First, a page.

Primary Examination SAQs

Study notes for the ANZCA Primary Examination SAQs

Pharmacodynamics & Pharmacokinetics

with 6 comments

2011a(3) Outline the effects of liver failure on drug kinetics and dynamics

2009b(4) Describe the effect of obesity on pharmacokinetics and the potential clinical implications, providing relevant examples

2008a(3) Describe the ideal pharmacokinetic and pharmacodynamic properties of agents used for sedation. Outline the pharmacology of midazolam and propofol with reference to these ideal properties

2007a(3)Discuss factors contributing to interindividual variability in therapeutic response to opioid analgesic medications

2006a(2)00b(9)What is an isomer? Briefly write an account of types of isomers and the significance to drugs in anaesthesia

2006b(3)05a(3)Describe the factors which contribute to the interindividual variability in drug response seen with IV anaesthetic induction agents

2005b(2)99b(13)95b(19)Describe with graphs ‘potency’ ‘efficacy’ ‘partial agonist”competitive antagonist’ and ‘therapeutic index’

2004b(1)01a(9)96b(12)Briefly describe how drugs may produce their pharmacological effect. Illustrate each with examples

2003a(4)Outline the potential problems associated with additives used to make medications suitable for IV injection

2002b(2)Briefly describe the factors affecting the uptake of an orally administered drug

2000a(14)Discuss roles of plasma esterases on drugs used in anaesthesia

1996a(16)Define therapeutic index and briefly outline its significance. Briefly describe also therapeutic ratio and use of CVS : CNS toxicity ratio

1996a(13)Describe briefly the factors determining transdermal uptake of drugs and give examples. Outline advantages and disadvantages

1995b(13)Give a brief account of drug protein binding and outline its significance

Written by primarysaqs

December 31, 2009 at 10:59 am

6 Responses

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  1. Hi Amanda,
    Thanks again for a great site, your answer to 2006a(2)/00b(9): What is an isomer? states – 2 different types exist: structural and optical isomers.

    Most text books divide isomers into structural isomerism and stereo isomerism with other branches under these two main headings. E.g. Peck page 45.

    Cheers, Graham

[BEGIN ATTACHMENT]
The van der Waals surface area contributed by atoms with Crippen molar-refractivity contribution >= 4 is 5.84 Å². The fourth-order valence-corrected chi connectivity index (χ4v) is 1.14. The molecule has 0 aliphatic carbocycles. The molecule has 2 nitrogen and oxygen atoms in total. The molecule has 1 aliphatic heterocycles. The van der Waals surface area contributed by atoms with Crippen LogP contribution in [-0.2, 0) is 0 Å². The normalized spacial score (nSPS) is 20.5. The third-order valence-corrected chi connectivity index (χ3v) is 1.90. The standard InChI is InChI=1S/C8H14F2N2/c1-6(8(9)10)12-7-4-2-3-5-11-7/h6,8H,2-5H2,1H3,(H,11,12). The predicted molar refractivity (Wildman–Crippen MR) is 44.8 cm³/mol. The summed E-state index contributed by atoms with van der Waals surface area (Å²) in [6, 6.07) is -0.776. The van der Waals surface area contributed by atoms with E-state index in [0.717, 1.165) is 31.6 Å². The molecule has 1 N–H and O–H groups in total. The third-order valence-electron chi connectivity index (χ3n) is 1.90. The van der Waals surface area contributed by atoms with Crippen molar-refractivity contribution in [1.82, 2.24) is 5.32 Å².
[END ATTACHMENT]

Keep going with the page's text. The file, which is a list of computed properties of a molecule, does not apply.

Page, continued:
Graham Wesley

    December 9, 2010 at 2:26 pm

    • Hi Graham

      Thanks for the support for the website – I am glad that you are utilising it! I have changed the wording in the isomer question – thanks for picking up the typo!

      Good luck with the study!



      December 9, 2010 at 7:11 pm

  2. Hi Amanda! I’ve been using your site a lot lately, thanks, it is great! I can’t seem to find a worked out answer or good textbook reference for this question from 2009(b): ” Describe the effect of obesity on pharmacokinetics and the potential clinical implications, providing relevant examples.” I worked out a 2 page answer which I would like to compare with others and get some feedback, I am not quire sure if this is good enough but generally tried to follow the examiners feedback for a bit of help. If you are interested in this answer, or if you know where I can find this answer, please email ( or facebook me.


    Theo de Vries

    October 18, 2011 at 3:53 pm

    • No problems

      Email me the answer and I will get back to you ASAP! Try to limit your answer to 1 page to get the most important points..

      There are some Oxford Mini Books, and the CEACCP articles on Obesity and Anaesthesia and recent BJA articles (supplement from 2010) on the subject which are very comprehensive.

      Good luck!


      October 18, 2011 at 7:41 pm

  3. Hi Amanda,

    Youve done a wonderful job with the site.
    Quick question. With regards to protiein binding in 1995b(13), when you put down ionic or electrostatic, did you mean “ionic or covalent”? I beleive that electrostatic is the type of bond and ionic or covalent are the subset of bond types.


    April 3, 2012 at 9:35 pm

    • Hi Luke

      Covalent, ionic and electrostatic (or Van de Waals) bonding are three distinct types of bonds.

      Covalent is the type of bonding keeping atoms joined together to make up molecules such as proteins. They are strong bonds that are not involved in most dynamic protein-drug interactions but can occur with irreversible interactions such as non-competitive binding of phenoxybenzamine with the alpha 1 receptor or PPI’s with the proton pump in the stomach.

      Ionic bonds involve ionised molecules, either positive or negatively charged through losing or gaining electrons respectively. These bonds are relevant to proteins as they are generally negatively charged and therefore attract and repel positive and negatively charged molecules respecitively. For example Ca2+ and H+ compete for binding sites on Albumin and can displace each other where there concentrations change.

      Electrostatic or Van de Waals bonds are the weakest type and involve electrical dipoles forming in uncharged molecules dues to an imbalance in electron attraction between atoms. A good example is water which has a particularly strong electrical dipole due to the H-O bond which is often referred to as a “hydrogen bond”. This is still a subset of electrostatic bonds. This is relevant for protein binding as the H-O bond is very prevalent (H-S to a lesser degree) on all proteins.



      April 4, 2012 at 6:24 pm

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